Britain Does Use Intelligence Obtained Through Torture

Britain does use intelligence obtained through torture. (See here) a New York Times article that reports on this.

Note the article states that it appears Britain's policy is that it is not illegal to use intelligence obtained by torture, only to use such information in court proceedings.

What is the significance of this? This means that if Britain receives intelligence obtained by torture, this intelligence can be used to identify a "person of interest" for further investigation. If this investigation then yields "legal evidence" the "legal evidence" is not tainted because the person was first identified by information that would itself be considered "tainted".

Britain is trying to walk a fine line, but I think this walk needs to be made. This policy is reasonable and it is a policy which I think my own nation should follow.

Why must this "compromise" of ethics be made? In the past I gave this scenario: Britain receives intelligence obtained through torture from a foreign intelligence agency that identifies suspects who are planning to soon conduct another round of subway bombings. Warrants are obtained and searches are conducted. Sure enough, tons of evidence are found and the suspects arrested. If the evidence gathered via "legal" means is considered tainted because the initial intelligence is tainted, it would mean Britain would have to let the guilty bastards go free. The guilty suspects would even be free to make a fortune as they make the talk show circuit as we celebrate how benevolent our societies are.

Those who argue that intelligence such as this should be ignored are, in my opinion, being unreasonable. Such intelligence should be handled very carefully and treated with a great deal of skepticism, however common sense would indicate it would be foolish to altogether ignore such intelligence.


Blogger Michael said...

It is perhaps not as fine a line.

I think that most pragmatists, at least, can concede that evidence is evidence, even if it was obtained by torture. Torture, is and remains, however, an act that is illegal by any British citizen and operative. However, if (e.g.,) the Afghan authorities through torture reveals a terrorist plot against the UK, it would be absurd to ignore such intelligence.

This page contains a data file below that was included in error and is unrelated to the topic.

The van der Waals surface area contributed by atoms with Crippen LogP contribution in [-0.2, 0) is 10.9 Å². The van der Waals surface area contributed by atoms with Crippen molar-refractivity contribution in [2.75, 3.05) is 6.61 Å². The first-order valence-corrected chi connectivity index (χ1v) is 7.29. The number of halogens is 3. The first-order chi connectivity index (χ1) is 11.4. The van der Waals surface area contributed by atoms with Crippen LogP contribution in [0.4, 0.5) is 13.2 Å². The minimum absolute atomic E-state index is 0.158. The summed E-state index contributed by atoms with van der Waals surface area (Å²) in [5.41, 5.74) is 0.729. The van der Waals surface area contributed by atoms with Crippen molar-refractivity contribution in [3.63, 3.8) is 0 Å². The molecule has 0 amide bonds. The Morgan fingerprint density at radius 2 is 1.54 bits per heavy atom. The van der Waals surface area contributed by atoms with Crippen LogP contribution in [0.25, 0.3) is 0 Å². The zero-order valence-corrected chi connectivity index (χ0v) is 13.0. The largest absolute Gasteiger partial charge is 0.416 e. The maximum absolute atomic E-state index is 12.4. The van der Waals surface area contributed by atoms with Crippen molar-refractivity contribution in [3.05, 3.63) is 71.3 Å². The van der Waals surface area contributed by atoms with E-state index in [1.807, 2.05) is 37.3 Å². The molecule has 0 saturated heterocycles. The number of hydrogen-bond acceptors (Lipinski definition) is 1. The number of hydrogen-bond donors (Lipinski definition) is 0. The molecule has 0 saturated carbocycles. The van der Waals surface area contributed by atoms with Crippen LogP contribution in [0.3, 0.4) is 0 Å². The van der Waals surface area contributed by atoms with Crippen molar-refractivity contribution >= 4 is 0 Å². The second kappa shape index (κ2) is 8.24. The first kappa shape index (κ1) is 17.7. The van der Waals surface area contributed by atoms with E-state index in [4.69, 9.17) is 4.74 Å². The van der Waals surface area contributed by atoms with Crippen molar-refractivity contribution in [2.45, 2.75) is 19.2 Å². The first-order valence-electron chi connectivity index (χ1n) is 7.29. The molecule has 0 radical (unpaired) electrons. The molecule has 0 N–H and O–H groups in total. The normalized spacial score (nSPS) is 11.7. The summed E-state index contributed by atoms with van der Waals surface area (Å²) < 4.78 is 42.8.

However, such intelligence is tainted by the unreliability of torture and as such the UK Law Lords have ruled that it cannot be admitted into court as evidence. I find that fair.

The onus on the UK authorities then, is to perform further investigatory work within the bounds on law to make their case to the court if charges are to be laid.

Not acceptable
Charge someone with criminal conspiracy on a "confession" extracted by a third party by torture as this confession cannot be admitted as evidence (e.g., just like "hearsay" is not evidence).

Because of the intelligence from the "confession", an investigation was commenced leading to the capture of other evidence (e.g., damning communications, half completed explosives). On the basis of this evidence, a charge can be made.

An analogy:
Police officers may often use "evidence" obtained through "hearsay" to a means to direct the course of their criminal investigations. However, this "hearsay" cannot be admitted to court as "evidence" when they actually present their case.

Michael Tam

1/01/2006 09:37:00 AM  
Blogger Little David said...

I think we are in agreement

1/01/2006 11:54:00 AM  

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